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151 W COLLEGE AVE | Property Record | Wisconsin Historical Society

Property Record

151 W COLLEGE AVE

Architecture and History Inventory
151 W COLLEGE AVE | Property Record | Wisconsin Historical Society
NAMES
Historic Name:Walter S. Chandler House
Other Name:
Contributing:
Reference Number:94092
PROPERTY LOCATION
Location (Address):151 W COLLEGE AVE
County:Waukesha
City:Waukesha
Township/Village:
Unincorporated Community:
Town:
Range:
Direction:
Section:
Quarter Section:
Quarter/Quarter Section:
PROPERTY FEATURES
Year Built:1876
Additions:
Survey Date:1982
Historic Use:house
Architectural Style:Italianate
Structural System:
Wall Material:Clapboard
Architect:Edward Townsend Mix, Milwaukee
Other Buildings On Site:0
Demolished?:No
Demolished Date:
DESIGNATIONS
National/State Register Listing Name: Chandler, Walter S., House
National Register Listing Date:12/27/1974
State Register Listing Date:1/1/1989
National Register Multiple Property Name:Multiple Resources of Waukesha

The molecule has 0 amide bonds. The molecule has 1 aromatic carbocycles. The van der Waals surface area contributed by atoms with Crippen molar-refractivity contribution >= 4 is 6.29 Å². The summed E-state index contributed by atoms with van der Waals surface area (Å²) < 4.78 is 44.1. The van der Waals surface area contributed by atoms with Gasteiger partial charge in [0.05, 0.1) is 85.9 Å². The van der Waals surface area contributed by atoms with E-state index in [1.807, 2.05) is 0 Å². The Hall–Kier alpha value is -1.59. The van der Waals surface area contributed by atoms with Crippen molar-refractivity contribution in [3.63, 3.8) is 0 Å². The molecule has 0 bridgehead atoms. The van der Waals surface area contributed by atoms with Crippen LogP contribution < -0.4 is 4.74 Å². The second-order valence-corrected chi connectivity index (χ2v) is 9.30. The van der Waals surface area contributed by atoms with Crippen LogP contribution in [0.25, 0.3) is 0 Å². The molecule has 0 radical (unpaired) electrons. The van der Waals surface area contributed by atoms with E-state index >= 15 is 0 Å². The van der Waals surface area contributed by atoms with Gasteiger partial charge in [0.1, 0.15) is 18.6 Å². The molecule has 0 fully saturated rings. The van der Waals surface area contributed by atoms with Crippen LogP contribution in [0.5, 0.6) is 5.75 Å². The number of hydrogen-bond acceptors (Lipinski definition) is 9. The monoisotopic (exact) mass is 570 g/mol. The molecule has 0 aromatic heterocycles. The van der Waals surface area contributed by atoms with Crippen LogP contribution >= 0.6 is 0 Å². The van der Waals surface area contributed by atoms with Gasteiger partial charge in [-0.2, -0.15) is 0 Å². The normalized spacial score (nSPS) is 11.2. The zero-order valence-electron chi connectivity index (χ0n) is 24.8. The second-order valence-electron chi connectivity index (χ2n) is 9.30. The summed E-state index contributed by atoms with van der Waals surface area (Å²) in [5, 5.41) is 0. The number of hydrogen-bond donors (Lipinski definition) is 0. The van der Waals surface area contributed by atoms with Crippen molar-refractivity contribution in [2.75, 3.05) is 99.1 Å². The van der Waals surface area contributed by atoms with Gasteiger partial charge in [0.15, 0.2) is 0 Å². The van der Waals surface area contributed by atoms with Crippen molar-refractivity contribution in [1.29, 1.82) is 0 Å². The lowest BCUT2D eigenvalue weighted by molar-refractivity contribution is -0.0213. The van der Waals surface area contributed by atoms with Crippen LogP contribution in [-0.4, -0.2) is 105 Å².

NOTES
Additional Information:A 'site file' exists for this property. It contains additional information such as correspondence, newspaper clippings, or historical information. It is a public record and may be viewed in person at the Wisconsin Historical Society, Division of Historic Preservation.

Waukesha Local Landmark #1.

In most parts of the country, Gothic Revival domestic design lost its popularity soon after the Civil War, but it persisted longer in Wisconsin. Mix’s picturesque Chandler House exhibits lingering Gothic Revival details, coupled with the asymmetrical massing of the Queen Anne style.

Wooden decorations embellish every part of the two-story clapboard house, appropriately so, since Walter Chandler was a lumber dealer. A veranda with rounded and pointed arches wraps around the northwest part of the house, with an unusual cupola crowned by a spindle finial capping the veranda’s corner. Scroll-sawn brackets, bow-ribbon pendants, and quatrefoils lend a lacy look. The driveway passes beneath a porte-cochère, with basket-handle arches sprouting vines and trefoils in their spandrels and a pyramidal roof rising to another finial. The house’s most dramatic feature is the four-story central tower. Here, hexagonal shingles clad the topmost stage, and quatrefoil brackets prop up wooden balconets with sawtooth trim. Pairs of tall, pointed windows rise to a pyramidal roof with exposed rafter tails.
Bibliographic References:Buildings of Wisconsin manuscript.
RECORD LOCATION
Wisconsin Architecture and History Inventory, State Historic Preservation Office, Wisconsin Historical Society, Madison, Wisconsin

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Wisconsin Architecture and History Inventory Citation
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